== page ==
December 1, 2013

 

This video chronicles the famous saga of a woman who spilled McDonald’s coffee on herself and won a huge settlement, along with the ire of a nation.

http://nyti.ms/15WTRbJ 

Questions:

  1. Why did McDonald’s fight to not change the temperature of their coffee?
  1. Why did the actual facts in this case never come to light?

From The New York Times

 

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November 30, 2013

 

People today are becoming less and less dependent on cash, though you wouldn’t know it from looking at most vending machines. More than 40 percent of American adults said in a recent survey that they could go a week without paying for something in cash. Meanwhile, many of the nation’s vending machines continue to accept only bills and coins. This reluctance to change likely led to the vending industry’s 18.3 percent drop in sales between 2007 and 2011. When Continue reading

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November 27, 2013

Recruiting capable and contented employees remains one of the biggest challenges facing businesses today. In fact, hiring represents a $400 billion global industry as companies the world over vet candidates on their education and experience. But according to a new generation of HR upstarts, the traditional methods used to evaluate potential hires are in desperate need of updating. After all, 70 percent of American workers claim they are dissatisfied in their jobs, and as recently as 2007, 3 million people Continue reading

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November 24, 2013

Coming up with innovative products and services is no simple task for companies to accomplish. After all, most new item that businesses roll out takes years of research and development, a costly investment that’s not guaranteed to succeed. In order to avoid R&D burnout, many companies have held competitions in the hopes of finding a great idea from outside the organization. And according to a new MIT study, this might just be the most efficient way for companies to innovate. Continue reading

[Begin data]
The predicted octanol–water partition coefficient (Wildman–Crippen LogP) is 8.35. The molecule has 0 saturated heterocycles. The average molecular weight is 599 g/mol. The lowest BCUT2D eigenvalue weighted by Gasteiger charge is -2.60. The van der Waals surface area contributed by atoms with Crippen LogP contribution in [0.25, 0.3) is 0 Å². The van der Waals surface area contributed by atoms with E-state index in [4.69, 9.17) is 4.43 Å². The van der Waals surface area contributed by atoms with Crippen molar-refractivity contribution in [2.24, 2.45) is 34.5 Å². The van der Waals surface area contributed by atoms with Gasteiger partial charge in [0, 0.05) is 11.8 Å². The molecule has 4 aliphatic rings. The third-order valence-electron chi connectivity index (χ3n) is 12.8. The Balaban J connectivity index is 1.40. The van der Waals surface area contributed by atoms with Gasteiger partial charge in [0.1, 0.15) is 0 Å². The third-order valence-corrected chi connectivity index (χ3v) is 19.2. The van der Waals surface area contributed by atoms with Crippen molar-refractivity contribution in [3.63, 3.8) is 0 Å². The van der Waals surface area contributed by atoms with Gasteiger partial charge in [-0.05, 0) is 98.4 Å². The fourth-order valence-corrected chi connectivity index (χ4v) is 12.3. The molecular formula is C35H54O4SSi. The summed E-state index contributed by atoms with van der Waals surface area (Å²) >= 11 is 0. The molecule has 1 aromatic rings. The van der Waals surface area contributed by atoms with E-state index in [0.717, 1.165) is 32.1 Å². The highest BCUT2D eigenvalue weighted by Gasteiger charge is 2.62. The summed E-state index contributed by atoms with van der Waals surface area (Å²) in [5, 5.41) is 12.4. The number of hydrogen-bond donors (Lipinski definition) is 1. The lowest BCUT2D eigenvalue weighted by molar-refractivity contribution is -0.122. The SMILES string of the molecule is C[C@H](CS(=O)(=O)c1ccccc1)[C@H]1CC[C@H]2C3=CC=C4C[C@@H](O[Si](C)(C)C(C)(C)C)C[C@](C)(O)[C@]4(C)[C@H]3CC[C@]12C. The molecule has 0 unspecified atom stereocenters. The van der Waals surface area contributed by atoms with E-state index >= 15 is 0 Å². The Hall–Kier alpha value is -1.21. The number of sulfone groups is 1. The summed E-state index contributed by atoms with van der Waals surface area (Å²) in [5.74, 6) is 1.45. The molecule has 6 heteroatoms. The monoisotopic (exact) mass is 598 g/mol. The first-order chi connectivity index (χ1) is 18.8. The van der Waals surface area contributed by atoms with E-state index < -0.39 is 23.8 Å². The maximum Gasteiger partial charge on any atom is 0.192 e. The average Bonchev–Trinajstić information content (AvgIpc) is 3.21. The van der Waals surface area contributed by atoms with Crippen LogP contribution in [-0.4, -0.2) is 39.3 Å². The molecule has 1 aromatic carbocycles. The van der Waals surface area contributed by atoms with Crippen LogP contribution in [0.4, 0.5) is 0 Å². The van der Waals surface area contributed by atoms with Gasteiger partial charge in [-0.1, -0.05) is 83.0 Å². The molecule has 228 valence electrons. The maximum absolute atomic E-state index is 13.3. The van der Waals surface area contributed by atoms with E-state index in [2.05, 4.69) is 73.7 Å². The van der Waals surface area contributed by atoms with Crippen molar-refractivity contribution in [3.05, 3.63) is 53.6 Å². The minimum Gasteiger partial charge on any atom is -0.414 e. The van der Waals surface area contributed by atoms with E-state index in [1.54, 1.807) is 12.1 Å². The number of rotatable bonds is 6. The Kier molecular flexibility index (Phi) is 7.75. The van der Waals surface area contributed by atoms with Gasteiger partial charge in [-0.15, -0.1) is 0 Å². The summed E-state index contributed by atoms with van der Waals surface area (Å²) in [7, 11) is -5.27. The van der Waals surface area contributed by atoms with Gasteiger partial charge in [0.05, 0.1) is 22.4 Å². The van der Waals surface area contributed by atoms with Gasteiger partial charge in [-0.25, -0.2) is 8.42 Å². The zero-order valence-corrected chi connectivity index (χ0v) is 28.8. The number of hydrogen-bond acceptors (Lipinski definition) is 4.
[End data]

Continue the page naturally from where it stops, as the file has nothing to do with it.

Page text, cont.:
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November 19, 2013

 

For many image-conscious consumers, product customization provides a way to stand out from the crowd without searching high and low for something totally unique. At Big Shot Bikes, for instance, customers can choose the color and shape of up to 10 parts of the Colorado company’s fixed gear bikes. Once customers select their preferences, Big Shot assembles the bicycles and ships them to the buyers for under $500. With such a relatively reasonable price tag, the company wants consumers Continue reading

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November 17, 2013

The information that appears on food packaging is under more scrutiny than ever as many people carefully count their calories and regulators research companies’ health claims. However, there’s one line on nearly every item of food that bamboozles both consumers and producers alike: the “sell by” date. Or should we say the “use by” date? Whatever name it goes by on a particular package of food, misunderstanding of its meaning causes Americans to toss out more than 40 percent of Continue reading

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November 13, 2013

As Americans become more health conscious, food companies have had to come up with increasingly creative ways to keep people snacking. In fact, just last month we featured an article in the newsletter about how smaller packaging can lead people to eat more than they normally would. But for a growing number of consumers, fatty snacks like candy and potato chips are to be avoided no matter how they’re packaged. That’s why a number of niche brands have popped up Continue reading

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November 11, 2013

 

It’s a sad fact that nearly 49 million Americans live without health insurance while millions more scrape by with lackluster coverage. With the Affordable Care Act getting off to a rough start and months to go before its full implementation, the nation’s underinsured must often make due with the limited resources at their disposal. In fact, according to Consumer Reports one of the cheapest and most common ways for people to get the care they need is to barter Continue reading

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November 5, 2013

For too many Americans today, saving for retirement is an afterthought. Fifty-nine percent of households headed by people 65 or older have no retirement assets whatsoever. As a result, more than 7.2 million individuals over 65 were employed last year, a jump of almost 67 percent from a decade ago. A portion of these working class seniors were thrown back into the job force after the global financial crisis wreaked havoc on their nest eggs. But many more reached this Continue reading

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